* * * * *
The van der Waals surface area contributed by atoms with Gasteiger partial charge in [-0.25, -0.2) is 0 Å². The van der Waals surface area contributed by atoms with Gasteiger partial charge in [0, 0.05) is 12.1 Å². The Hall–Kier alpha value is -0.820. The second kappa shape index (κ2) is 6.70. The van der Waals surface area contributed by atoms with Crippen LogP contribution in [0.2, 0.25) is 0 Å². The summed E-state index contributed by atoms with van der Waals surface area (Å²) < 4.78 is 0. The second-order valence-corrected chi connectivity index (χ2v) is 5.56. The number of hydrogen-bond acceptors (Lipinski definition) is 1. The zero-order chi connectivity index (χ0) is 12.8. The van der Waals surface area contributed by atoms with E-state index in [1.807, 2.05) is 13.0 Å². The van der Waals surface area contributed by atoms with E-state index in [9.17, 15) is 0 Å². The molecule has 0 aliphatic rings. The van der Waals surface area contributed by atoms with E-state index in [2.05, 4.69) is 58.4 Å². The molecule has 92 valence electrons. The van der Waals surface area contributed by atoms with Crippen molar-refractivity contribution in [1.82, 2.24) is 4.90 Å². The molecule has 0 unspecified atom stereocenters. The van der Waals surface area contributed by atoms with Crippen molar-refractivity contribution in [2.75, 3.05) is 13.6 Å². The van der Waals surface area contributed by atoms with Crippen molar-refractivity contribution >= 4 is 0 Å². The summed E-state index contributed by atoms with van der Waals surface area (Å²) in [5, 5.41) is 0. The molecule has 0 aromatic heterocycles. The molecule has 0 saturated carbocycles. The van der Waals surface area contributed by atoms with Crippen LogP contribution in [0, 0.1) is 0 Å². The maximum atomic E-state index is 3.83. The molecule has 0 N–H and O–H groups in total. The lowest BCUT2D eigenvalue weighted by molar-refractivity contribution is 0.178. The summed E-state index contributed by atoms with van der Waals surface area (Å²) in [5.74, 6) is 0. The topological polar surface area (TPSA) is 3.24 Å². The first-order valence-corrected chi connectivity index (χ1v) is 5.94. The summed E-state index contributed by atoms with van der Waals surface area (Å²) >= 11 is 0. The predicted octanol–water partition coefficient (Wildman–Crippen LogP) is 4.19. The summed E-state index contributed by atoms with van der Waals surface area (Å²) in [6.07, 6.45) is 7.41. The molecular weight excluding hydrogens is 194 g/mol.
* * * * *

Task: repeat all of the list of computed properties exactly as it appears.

The van der Waals surface area contributed by atoms with Gasteiger partial charge in [-0.25, -0.2) is 0 Å². The van der Waals surface area contributed by atoms with Gasteiger partial charge in [0, 0.05) is 12.1 Å². The Hall–Kier alpha value is -0.820. The second kappa shape index (κ2) is 6.70. The van der Waals surface area contributed by atoms with Crippen LogP contribution in [0.2, 0.25) is 0 Å². The summed E-state index contributed by atoms with van der Waals surface area (Å²) < 4.78 is 0. The second-order valence-corrected chi connectivity index (χ2v) is 5.56. The number of hydrogen-bond acceptors (Lipinski definition) is 1. The zero-order chi connectivity index (χ0) is 12.8. The van der Waals surface area contributed by atoms with E-state index in [1.807, 2.05) is 13.0 Å². The van der Waals surface area contributed by atoms with E-state index in [9.17, 15) is 0 Å². The molecule has 0 aliphatic rings. The van der Waals surface area contributed by atoms with E-state index in [2.05, 4.69) is 58.4 Å². The molecule has 92 valence electrons. The van der Waals surface area contributed by atoms with Crippen molar-refractivity contribution in [1.82, 2.24) is 4.90 Å². The molecule has 0 unspecified atom stereocenters. The van der Waals surface area contributed by atoms with Crippen molar-refractivity contribution in [2.75, 3.05) is 13.6 Å². The van der Waals surface area contributed by atoms with Crippen molar-refractivity contribution >= 4 is 0 Å². The summed E-state index contributed by atoms with van der Waals surface area (Å²) in [5, 5.41) is 0. The molecule has 0 aromatic heterocycles. The molecule has 0 saturated carbocycles. The van der Waals surface area contributed by atoms with Crippen LogP contribution in [0, 0.1) is 0 Å². The maximum atomic E-state index is 3.83. The molecule has 0 N–H and O–H groups in total. The lowest BCUT2D eigenvalue weighted by molar-refractivity contribution is 0.178. The summed E-state index contributed by atoms with van der Waals surface area (Å²) in [5.74, 6) is 0. The topological polar surface area (TPSA) is 3.24 Å². The first-order valence-corrected chi connectivity index (χ1v) is 5.94. The summed E-state index contributed by atoms with van der Waals surface area (Å²) >= 11 is 0. The predicted octanol–water partition coefficient (Wildman–Crippen LogP) is 4.19. The summed E-state index contributed by atoms with van der Waals surface area (Å²) in [6.07, 6.45) is 7.41. The molecular weight excluding hydrogens is 194 g/mol.